Both tools are publicly available and have been presented to the Erlang programming community on various occasions during the lifetime of the project.

Conclusion: The deliverable has provided tool support for the development of Erlang systems with a focus on SD Erlang, and Erlang concurrency.


D7.4 (WP7): RELEASE project Workshop report

Submission date: January 02, 2014

Purpose: This deliverable describes the workshop we had on the 6th of December, 2013.

Results: Work was summarized during the presentations and tutorials on the workshop which helps to exploit the result of the project.

Conclusion: As a result of the project language extension and tools were developed, which are suitable for the purpose of RELEASE project.


D7.3 (WP7): Exploitation Plan for RELEASE

Submission date: October 14, 2013

Purpose: Summarize the exploitation activities to be done by the partners during the project

Results:

  • We have conducted a market analysis by providing an overview how different programming languages support writing scalable, distributed software.
  • We have summarized the advantages of the Erlang programming language
  • We have identified the exploitable results of the RELEASE project
  • We have created a SWOT analysis to investigate market findings at the current stage of the project

Conclusion: There is a market need to strengthen the language support to write disturbed software.


D3.3 (WP3): Scalable SD Erlang Reliability Model

Submission date: October 17, 2013

Purpose: Implement and validate a scalable reliability model for SD Erlang.

Results: The main results of this deliverable are as follows:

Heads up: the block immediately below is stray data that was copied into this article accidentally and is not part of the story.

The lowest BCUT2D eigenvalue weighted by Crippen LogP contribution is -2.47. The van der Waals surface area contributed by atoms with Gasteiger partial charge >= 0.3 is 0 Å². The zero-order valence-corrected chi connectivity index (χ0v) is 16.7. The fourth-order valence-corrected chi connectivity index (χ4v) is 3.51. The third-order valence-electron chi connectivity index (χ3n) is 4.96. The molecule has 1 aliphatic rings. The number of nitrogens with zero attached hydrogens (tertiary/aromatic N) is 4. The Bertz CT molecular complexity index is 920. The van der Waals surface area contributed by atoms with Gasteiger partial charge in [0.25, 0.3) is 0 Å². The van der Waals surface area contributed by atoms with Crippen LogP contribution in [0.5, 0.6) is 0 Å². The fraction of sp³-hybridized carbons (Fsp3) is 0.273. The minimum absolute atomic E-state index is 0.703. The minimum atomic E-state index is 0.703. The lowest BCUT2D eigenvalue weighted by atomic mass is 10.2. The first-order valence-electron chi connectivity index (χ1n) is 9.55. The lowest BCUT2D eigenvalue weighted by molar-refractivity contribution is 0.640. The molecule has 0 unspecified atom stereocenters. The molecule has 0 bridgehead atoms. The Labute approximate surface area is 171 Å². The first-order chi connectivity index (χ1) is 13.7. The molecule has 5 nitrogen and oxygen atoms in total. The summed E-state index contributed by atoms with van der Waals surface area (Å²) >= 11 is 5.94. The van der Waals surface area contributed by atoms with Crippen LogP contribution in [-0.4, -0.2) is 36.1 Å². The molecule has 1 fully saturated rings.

• We have implemented a node recovery mechanisms for SD Erlang s_groups.
  • We have minimised the probability s_groups with the same name occurring, and ensured correct node behaviour in case duplicate names occur.
  • We have provided an s_group operational semantics together with a QuickCheck correctness check of the s_group module functions.

Conclusion: We have implemented a node recovery mechanism, and both speci ed and validated correctness of s_group SD Erlang functions.


D5.2 (WP5): Online SD Erlang Profiling and Refactoring Tools

Submission date: October 14, 2013

Purpose: To design and deliver an online visualisation tool to support the interactive exploration of the data from a system during execution; to extend the Wrangler refactoring tool to support the refactoring from Erlang/OTP to SD Erlang.

Results: The main results of this deliverable, reported here and in three published papers, are:

  • A prototype online visualisation tool to support the interactive exploration of runtime profiling data.
  • Various improvements to the DTrace/SystemTap backend for online and online profiling, as well as the design and implementation of DTrace/SystemTap probes for SD Erlang.
  • Various improvements to the online profiling tool Percept2.
  • Extension of the Wrangler refactoring tool for refactoring from Erlang/OTP to SD Erlang.

Conclusion: We have delivered a first set of tools to support the online profiling for SD Erlang and refactoring from Erlang/OTP to SD Erlang.


D2.3 (WP2): Prototype Scalable Runtime System Architecture

Submission date: September 30, 2013

Purpose: To describe additions and improvements made to key components of the Erlang Virtual Machine that improve its performance, scalability and responsiveness on big multicore machines.

Results: The main results presented in this deliverable are:

  • Efficient functionality that allows the Erlang runtime system to determine thread progress.
  • Infrastructure for memory allocation and deallocation by multiple scheduler threads that requires less locking and support for memory carrier migration.
  • Better organizations of process and port tables.
  • More scalable ways to manage processes and handle port signals.
  • Non-blocking mechanisms for code loading and trace setting.
  • An algorithm that preserves term sharing in copying and message passing and its low-level implementation on the Erlang VM.